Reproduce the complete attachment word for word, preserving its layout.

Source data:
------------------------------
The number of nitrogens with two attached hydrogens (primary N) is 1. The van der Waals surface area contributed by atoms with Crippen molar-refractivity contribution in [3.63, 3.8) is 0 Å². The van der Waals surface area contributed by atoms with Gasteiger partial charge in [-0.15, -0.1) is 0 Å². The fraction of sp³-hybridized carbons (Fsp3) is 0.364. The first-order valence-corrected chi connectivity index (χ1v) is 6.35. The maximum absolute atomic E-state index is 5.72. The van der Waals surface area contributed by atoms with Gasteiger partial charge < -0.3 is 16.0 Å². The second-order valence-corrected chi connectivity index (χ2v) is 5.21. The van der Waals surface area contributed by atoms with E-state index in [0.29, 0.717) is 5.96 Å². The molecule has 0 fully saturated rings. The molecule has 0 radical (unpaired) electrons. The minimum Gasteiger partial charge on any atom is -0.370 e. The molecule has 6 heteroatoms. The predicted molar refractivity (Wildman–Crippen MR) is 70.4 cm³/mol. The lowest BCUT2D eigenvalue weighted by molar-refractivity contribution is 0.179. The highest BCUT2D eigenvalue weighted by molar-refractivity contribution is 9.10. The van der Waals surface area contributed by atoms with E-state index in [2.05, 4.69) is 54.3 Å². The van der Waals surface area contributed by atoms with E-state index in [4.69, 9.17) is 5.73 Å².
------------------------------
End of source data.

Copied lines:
The number of nitrogens with two attached hydrogens (primary N) is 1. The van der Waals surface area contributed by atoms with Crippen molar-refractivity contribution in [3.63, 3.8) is 0 Å². The van der Waals surface area contributed by atoms with Gasteiger partial charge in [-0.15, -0.1) is 0 Å². The fraction of sp³-hybridized carbons (Fsp3) is 0.364. The first-order valence-corrected chi connectivity index (χ1v) is 6.35. The maximum absolute atomic E-state index is 5.72. The van der Waals surface area contributed by atoms with Gasteiger partial charge < -0.3 is 16.0 Å². The second-order valence-corrected chi connectivity index (χ2v) is 5.21. The van der Waals surface area contributed by atoms with E-state index in [0.29, 0.717) is 5.96 Å². The molecule has 0 fully saturated rings. The molecule has 0 radical (unpaired) electrons. The minimum Gasteiger partial charge on any atom is -0.370 e. The molecule has 6 heteroatoms. The predicted molar refractivity (Wildman–Crippen MR) is 70.4 cm³/mol. The lowest BCUT2D eigenvalue weighted by molar-refractivity contribution is 0.179. The highest BCUT2D eigenvalue weighted by molar-refractivity contribution is 9.10. The van der Waals surface area contributed by atoms with E-state index in [2.05, 4.69) is 54.3 Å². The van der Waals surface area contributed by atoms with E-state index in [4.69, 9.17) is 5.73 Å².